By the time you read this, it will have been over a week since the world was shocked by the results of the election for president of the United States of America. I’ve only felt this way once before. Forty eight years ago, as a student organizer for Robert F. Kennedy, I was devastated by his assassination. Months later, facing 180 students a day as a middle school teacher would shake me back to reality.
Back then, I didn’t understand the stages of grief, nor just how long it might take for this country to move toward justice and equality. Decades later, I even changed that phrase from equality to equity—fair, but recognizing that things are and may never be equal.
The shock for most of us is not about Democrats vs. Republicans. We’ve won and lost elections many times before. The thousands and thousands of people of all backgrounds are not marching for either party. The millions of people, young and old, are not crying because their political party lost. They are marching and crying against the bigotry and hate that spewed out of the mouth of our president-elect since the start of his campaign. He can go on 60 Minutes and look into the camera and say, “stop it!” to his followers who are taking his rhetoric as license to discriminate and hate in their everyday lives. After fomenting the hate for nearly two years, he can’t just rewrite a reality show script and expect it to go away.
In 2000, then-Secretary of Commerce Norm Mineta held a farewell reception for Asian and Pacific Islander appointees in the Clinton Administration. He told us that race would be the biggest issue facing us in the 21st century. His words would be prophetic, but I don’t think any of us anticipated that it could go far beyond race.
As the population shifted and minorities were becoming the majority, local governments and school districts were slow to pivot and adjust. At the same time, jobs and industries were disappearing. While the growth of the tech world and creative ingenuity helped save the West Coast and some other key localities, people in many parts of the country were left without jobs and their way of life. They pain was strong enough for them to gamble on a media-savvy huckster and they joined forces with true bigots and forces for hate.
At the same time, Occupy Wall Street, DREAMers, Black Lives Matter, gay marriage and movements for immigrant rights, equal pay for equal work, climate change, $15/hour wage, scraping the Social Security cap, and other organized calls for justice should have made officials—and candidates—look up and anticipate the future. The fact that they did not is the subject for a future column.
Our local elections turned out pretty well. Washingtonians voted to raise the minimum wage, protect hotel workers, build a regional transit system, and elect Pramila Jayapal, the first Asian American in the Washington congressional delegation. We live where the governor welcomes Syrian refugees, the mayor maintains his commitment to being a sanctuary city and to LGBT rights, and the vast majority of us did not vote for the president-elect.
But, precisely because of all that, we feel the shock and pain perhaps even more. Do we live in a bubble? Short of a Left Coast secession, how do we address the next four years and the impact it has already had on so many of our neighbors? Even here in our communities, there are children who are afraid to leave home, and others who are afraid their parents will be deported while they are at school.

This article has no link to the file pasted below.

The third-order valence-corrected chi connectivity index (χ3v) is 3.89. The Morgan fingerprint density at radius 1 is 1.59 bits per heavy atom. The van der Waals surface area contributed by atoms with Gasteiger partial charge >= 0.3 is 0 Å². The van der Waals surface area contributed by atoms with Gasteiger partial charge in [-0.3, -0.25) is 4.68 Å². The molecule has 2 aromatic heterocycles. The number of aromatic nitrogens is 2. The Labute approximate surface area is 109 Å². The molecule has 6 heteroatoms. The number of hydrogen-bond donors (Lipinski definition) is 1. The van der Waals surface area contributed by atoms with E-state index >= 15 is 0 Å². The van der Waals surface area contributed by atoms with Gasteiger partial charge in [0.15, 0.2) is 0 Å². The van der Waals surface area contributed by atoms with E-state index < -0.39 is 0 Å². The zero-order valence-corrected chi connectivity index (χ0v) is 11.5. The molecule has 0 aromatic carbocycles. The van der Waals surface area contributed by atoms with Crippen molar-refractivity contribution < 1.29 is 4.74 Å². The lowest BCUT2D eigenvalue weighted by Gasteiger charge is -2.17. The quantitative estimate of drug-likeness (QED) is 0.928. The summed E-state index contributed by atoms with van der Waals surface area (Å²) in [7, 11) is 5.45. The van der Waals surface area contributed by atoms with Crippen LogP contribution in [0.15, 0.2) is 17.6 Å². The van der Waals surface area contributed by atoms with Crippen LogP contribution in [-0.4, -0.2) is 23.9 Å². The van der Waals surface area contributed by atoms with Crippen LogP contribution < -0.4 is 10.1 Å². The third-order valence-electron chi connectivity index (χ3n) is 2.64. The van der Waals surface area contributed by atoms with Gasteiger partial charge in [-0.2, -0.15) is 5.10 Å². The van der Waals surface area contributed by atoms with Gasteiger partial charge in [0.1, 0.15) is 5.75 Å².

During this campaign cycle, swastikas were painted on the walls of a restroom at a Seattle college, Muslim and Latino children have been taunted at schools across the region, victims of sexual assault are reliving their nightmares all over again, and LGBT folks are living under the fear they thought was finally gone. And, many of us are stressed out just thinking about the next four years.
We, in the API community, have been there and we have a special role to play. If not ourselves, our parents, grandparents, and families have faced being marched to the docks of Puget Sound under the Chinese Expulsion Act, mass incarceration of Japanese Americans to American concentration camps during World War II, and Filipino volunteers in the U.S. Army are waiting to this day for the veteran’s benefits they were promised—just to name a few major acts of past discrimination. We need to pace ourselves and remember that it took 52 years of continued struggle for women to get the right to vote!
But, before we can step up our work for equity and justice in whatever small or large ways we each feel called, we have to find our own bearings. We have to get past the anger and depression and focus for once on self. Our immediate task is to be ready for what comes next—with a sense of clarity and commitment. We have to get our sleep and regain our balance.
I’m not a grief counselor or pastor, but here are some of the suggestions named by professionals to address these coming days:
- Hug family and friends.
- Listen to your favorite music, go dancing, take a walk in the park with a friend.
- Meditate and/or pray to whatever higher being you embrace.
- Participate in a favorite sport.
- Do random acts of kindness for people who are different from us.
- STOP WATCHING/LISTENING to cable TV news and talk radio for a few weeks.
We cannot find the tough solutions until we get beyond this grief. As we approach Thanksgiving, let’s be thankful for the First People who saved the Denny Party from sickness and starvation when they landed on Alki Beach. Give thanks for the richness of our multicultural communities who have come ever since. And, be thankful that we have the skills and compassion and will to do what’s necessary to maintain and continue to build a just society, regardless of what’s going on in the other Washington.